Catholic Medical Quarterly Volume 61(3) August 2011, 20-22
CURRENT PROBLEMS IN PALLIATIVE CARE
At the CMA Conference in London last March, Dr Philip Howard suggested that palliative care has been transformed by the secular world around us in the last few years. On the wards there has been a change in attitudes with the introduction of terminal care pathways, the most familiar of which is the Liverpool Care Pathway (LCP).
We know that prognosis is not accurate and we often get our predictions of prognosis wrong. A tool based upon prognosis is therefore dangerous as it may become a decision that a person will die. Often on such pathways triple therapy is used (with morphine, midazolam a sedative and a hyoscine which is a drug to dry secretions). This means that the patient, who may or may not be dying, is given drugs that may hasten or even cause death. This is particularly true if hydration is also withdrawn. On such a regime the patient cannot survive. Sedation towards the end of life can also take away the freedom of the individual to see their families, set their affairs in order and attend to their religious duties and spiritual preparation for death. Deprivation of consciousness removes the moral freedom of the individual. Pius XII stated that this might be used in exceptional circumstances when other means to relieve extreme suffering were not available. But to do this routinely is wrong. In Holland deep sedation is used as a substitute for euthanasia and it may also be used where for legal reasons, the legal requirements for euthanasia are absent or the process of certification is regarded as too lengthy or difficult. We now see relatives sitting around the bed in the expectation of death. Where death does not occur soon, it may be a cause of complaint.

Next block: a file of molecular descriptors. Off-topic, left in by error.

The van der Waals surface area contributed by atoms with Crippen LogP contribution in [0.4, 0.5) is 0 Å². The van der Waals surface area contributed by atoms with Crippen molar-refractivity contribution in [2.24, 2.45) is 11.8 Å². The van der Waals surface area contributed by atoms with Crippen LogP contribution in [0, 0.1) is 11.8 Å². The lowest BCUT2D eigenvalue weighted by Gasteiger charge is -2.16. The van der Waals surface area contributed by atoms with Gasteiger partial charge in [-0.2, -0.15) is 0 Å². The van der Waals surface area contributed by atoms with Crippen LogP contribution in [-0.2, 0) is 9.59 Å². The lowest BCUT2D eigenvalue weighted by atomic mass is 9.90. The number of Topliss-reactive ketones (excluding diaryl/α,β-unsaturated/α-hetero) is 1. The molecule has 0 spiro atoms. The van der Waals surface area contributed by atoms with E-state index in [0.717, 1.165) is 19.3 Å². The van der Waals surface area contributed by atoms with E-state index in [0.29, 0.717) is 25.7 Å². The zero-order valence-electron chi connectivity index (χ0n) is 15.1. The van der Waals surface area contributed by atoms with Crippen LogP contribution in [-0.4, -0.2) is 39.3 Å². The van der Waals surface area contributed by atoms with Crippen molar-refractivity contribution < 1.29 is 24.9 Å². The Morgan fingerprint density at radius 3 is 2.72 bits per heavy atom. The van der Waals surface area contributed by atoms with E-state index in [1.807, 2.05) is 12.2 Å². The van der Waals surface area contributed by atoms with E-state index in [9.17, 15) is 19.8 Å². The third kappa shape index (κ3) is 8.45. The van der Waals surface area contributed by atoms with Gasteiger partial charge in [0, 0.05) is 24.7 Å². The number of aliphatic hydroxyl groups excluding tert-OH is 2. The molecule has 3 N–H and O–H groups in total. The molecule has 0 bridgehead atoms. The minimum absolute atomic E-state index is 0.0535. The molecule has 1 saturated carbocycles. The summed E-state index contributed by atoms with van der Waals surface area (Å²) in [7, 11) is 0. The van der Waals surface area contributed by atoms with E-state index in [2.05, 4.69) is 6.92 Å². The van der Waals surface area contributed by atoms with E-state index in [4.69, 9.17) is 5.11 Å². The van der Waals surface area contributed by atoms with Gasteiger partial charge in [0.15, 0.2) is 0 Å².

So we must return to the view that all persons are of worth while they live. There seems little doubt that lives are being shortened. The median time of patients on the LCP is 33 hours for cancer and 30 for non-cancer diagnosis. That is a matter of concern especially if we know that we do not know the precise prognosis in non cancer diagnoses.
Increasingly, in Holland, Belgium, the Netherlands and the States of Washington Montana and Oregon, we see moves towards euthanasia and physician assisted suicide (PAS). Increasingly even in jurisdictions that do not permit euthanasia and PAS, there is a move to terminal sedation which may be used a substitute for euthanasia.
little doubt that lives are being shortened. The median time of patients on the
LCP is 33 hours for cancer and 30 for non-cancer diagnosis. That is a matter of
concern especially if we know that we do not know the precise prognosis in non